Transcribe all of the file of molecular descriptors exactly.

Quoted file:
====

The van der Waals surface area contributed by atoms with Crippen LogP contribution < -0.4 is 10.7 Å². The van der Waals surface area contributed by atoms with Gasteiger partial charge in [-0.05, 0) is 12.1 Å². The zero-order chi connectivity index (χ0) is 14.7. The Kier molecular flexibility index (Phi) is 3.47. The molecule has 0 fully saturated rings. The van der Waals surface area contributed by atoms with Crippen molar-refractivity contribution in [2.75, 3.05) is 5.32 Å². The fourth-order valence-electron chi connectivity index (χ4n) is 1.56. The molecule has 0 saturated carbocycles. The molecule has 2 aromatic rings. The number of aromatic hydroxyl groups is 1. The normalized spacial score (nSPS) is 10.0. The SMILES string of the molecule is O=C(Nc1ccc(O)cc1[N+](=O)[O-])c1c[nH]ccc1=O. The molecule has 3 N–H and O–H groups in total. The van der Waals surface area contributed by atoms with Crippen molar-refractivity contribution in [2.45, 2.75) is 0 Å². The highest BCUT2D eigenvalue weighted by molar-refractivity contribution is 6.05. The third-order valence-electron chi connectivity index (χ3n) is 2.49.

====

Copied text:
The van der Waals surface area contributed by atoms with Crippen LogP contribution < -0.4 is 10.7 Å². The van der Waals surface area contributed by atoms with Gasteiger partial charge in [-0.05, 0) is 12.1 Å². The zero-order chi connectivity index (χ0) is 14.7. The Kier molecular flexibility index (Phi) is 3.47. The molecule has 0 fully saturated rings. The van der Waals surface area contributed by atoms with Crippen molar-refractivity contribution in [2.75, 3.05) is 5.32 Å². The fourth-order valence-electron chi connectivity index (χ4n) is 1.56. The molecule has 0 saturated carbocycles. The molecule has 2 aromatic rings. The number of aromatic hydroxyl groups is 1. The normalized spacial score (nSPS) is 10.0. The SMILES string of the molecule is O=C(Nc1ccc(O)cc1[N+](=O)[O-])c1c[nH]ccc1=O. The molecule has 3 N–H and O–H groups in total. The van der Waals surface area contributed by atoms with Crippen molar-refractivity contribution in [2.45, 2.75) is 0 Å². The highest BCUT2D eigenvalue weighted by molar-refractivity contribution is 6.05. The third-order valence-electron chi connectivity index (χ3n) is 2.49.